The study reviewed is very interesting because the investigators tried to verify the accuracy of small scale studies which showed a connection between central obesity and pain (Stone AA, Broderick JE. 2012). The study included 1,062,271 participants, so it was huge.

The survey included height and weight from which the body mass index (BMI) was computed as well as information on pain. The participants were divided in groups of low normal BMI, overweight and three categories of obese.

It was documented that the overweight group experienced 20% higher rates of pain compared to the group with low normal BMI. The rates of pain were 68% higher for the Obese I group, 136% higher for the Obese II group and 254% higher for the Obese III group.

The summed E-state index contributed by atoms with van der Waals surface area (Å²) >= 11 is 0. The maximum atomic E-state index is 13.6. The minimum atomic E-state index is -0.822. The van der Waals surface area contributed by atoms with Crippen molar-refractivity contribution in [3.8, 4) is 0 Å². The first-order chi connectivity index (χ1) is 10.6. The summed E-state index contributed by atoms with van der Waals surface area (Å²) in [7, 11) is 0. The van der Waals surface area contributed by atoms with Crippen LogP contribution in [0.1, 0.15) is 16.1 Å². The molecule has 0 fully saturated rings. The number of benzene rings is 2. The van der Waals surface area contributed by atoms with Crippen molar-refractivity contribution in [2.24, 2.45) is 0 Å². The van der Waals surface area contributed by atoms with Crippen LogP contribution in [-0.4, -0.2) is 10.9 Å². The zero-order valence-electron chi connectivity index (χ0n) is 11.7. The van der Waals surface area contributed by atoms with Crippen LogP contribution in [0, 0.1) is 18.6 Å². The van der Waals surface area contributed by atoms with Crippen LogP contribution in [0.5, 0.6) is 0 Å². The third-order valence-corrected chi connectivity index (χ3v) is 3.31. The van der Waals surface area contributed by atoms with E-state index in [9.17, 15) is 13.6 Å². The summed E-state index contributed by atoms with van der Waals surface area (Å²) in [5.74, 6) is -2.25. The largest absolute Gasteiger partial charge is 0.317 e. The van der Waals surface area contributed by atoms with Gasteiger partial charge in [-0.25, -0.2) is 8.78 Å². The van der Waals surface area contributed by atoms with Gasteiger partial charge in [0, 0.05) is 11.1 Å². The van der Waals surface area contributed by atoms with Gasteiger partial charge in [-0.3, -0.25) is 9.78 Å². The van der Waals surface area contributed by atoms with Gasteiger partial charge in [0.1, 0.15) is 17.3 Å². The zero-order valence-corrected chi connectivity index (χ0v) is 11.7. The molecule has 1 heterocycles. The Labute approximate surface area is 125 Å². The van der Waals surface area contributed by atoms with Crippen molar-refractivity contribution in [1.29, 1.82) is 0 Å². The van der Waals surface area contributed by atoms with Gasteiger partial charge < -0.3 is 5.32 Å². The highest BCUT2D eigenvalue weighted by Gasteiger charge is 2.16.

The association was found in both men and women. The researchers concluded that BMI and daily pain are positively correlated in the United States.

An effective way to reduce weight and keep it off is to follow the recommendations outlined in Learn to Eat. If you lose weight this way, you will also improve many risk factors for chronic disease.

 

Stone AA, Broderick JE. Obesity and Pain Are Associated in the United States. Obesity (Silver Spring). 2012 Jan 19. doi: 10.1038/oby.2011.397.
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